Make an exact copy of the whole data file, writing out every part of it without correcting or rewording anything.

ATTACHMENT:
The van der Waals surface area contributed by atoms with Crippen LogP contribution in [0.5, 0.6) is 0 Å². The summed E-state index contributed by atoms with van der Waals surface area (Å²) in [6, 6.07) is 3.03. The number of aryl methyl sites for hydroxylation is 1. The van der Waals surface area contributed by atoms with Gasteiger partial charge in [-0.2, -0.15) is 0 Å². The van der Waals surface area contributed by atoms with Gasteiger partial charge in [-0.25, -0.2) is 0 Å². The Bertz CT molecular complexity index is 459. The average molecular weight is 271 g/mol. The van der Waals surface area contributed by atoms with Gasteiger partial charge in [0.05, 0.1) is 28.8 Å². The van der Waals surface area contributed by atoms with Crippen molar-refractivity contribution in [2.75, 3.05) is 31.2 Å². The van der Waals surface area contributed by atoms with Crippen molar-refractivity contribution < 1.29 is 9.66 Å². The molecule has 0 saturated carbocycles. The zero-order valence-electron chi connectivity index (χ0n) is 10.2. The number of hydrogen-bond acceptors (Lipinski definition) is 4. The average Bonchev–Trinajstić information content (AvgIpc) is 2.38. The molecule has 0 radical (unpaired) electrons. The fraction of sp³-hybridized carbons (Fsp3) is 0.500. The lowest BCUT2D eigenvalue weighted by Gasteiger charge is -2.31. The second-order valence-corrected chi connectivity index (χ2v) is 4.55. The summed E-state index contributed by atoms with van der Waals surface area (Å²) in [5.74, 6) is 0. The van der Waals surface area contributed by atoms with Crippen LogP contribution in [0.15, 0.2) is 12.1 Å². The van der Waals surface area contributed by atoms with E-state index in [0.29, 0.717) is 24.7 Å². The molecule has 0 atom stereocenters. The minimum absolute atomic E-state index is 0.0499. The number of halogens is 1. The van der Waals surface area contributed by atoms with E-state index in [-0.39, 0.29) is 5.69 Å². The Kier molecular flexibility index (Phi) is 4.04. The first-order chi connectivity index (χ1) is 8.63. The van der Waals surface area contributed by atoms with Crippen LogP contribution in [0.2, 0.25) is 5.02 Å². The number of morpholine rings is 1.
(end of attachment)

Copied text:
The van der Waals surface area contributed by atoms with Crippen LogP contribution in [0.5, 0.6) is 0 Å². The summed E-state index contributed by atoms with van der Waals surface area (Å²) in [6, 6.07) is 3.03. The number of aryl methyl sites for hydroxylation is 1. The van der Waals surface area contributed by atoms with Gasteiger partial charge in [-0.2, -0.15) is 0 Å². The van der Waals surface area contributed by atoms with Gasteiger partial charge in [-0.25, -0.2) is 0 Å². The Bertz CT molecular complexity index is 459. The average molecular weight is 271 g/mol. The van der Waals surface area contributed by atoms with Gasteiger partial charge in [0.05, 0.1) is 28.8 Å². The van der Waals surface area contributed by atoms with Crippen molar-refractivity contribution in [2.75, 3.05) is 31.2 Å². The van der Waals surface area contributed by atoms with Crippen molar-refractivity contribution < 1.29 is 9.66 Å². The molecule has 0 saturated carbocycles. The zero-order valence-electron chi connectivity index (χ0n) is 10.2. The number of hydrogen-bond acceptors (Lipinski definition) is 4. The average Bonchev–Trinajstić information content (AvgIpc) is 2.38. The molecule has 0 radical (unpaired) electrons. The fraction of sp³-hybridized carbons (Fsp3) is 0.500. The lowest BCUT2D eigenvalue weighted by Gasteiger charge is -2.31. The second-order valence-corrected chi connectivity index (χ2v) is 4.55. The summed E-state index contributed by atoms with van der Waals surface area (Å²) in [5.74, 6) is 0. The van der Waals surface area contributed by atoms with Crippen LogP contribution in [0.15, 0.2) is 12.1 Å². The van der Waals surface area contributed by atoms with E-state index in [0.29, 0.717) is 24.7 Å². The molecule has 0 atom stereocenters. The minimum absolute atomic E-state index is 0.0499. The number of halogens is 1. The van der Waals surface area contributed by atoms with E-state index in [-0.39, 0.29) is 5.69 Å². The Kier molecular flexibility index (Phi) is 4.04. The first-order chi connectivity index (χ1) is 8.63. The van der Waals surface area contributed by atoms with Crippen LogP contribution in [0.2, 0.25) is 5.02 Å². The number of morpholine rings is 1.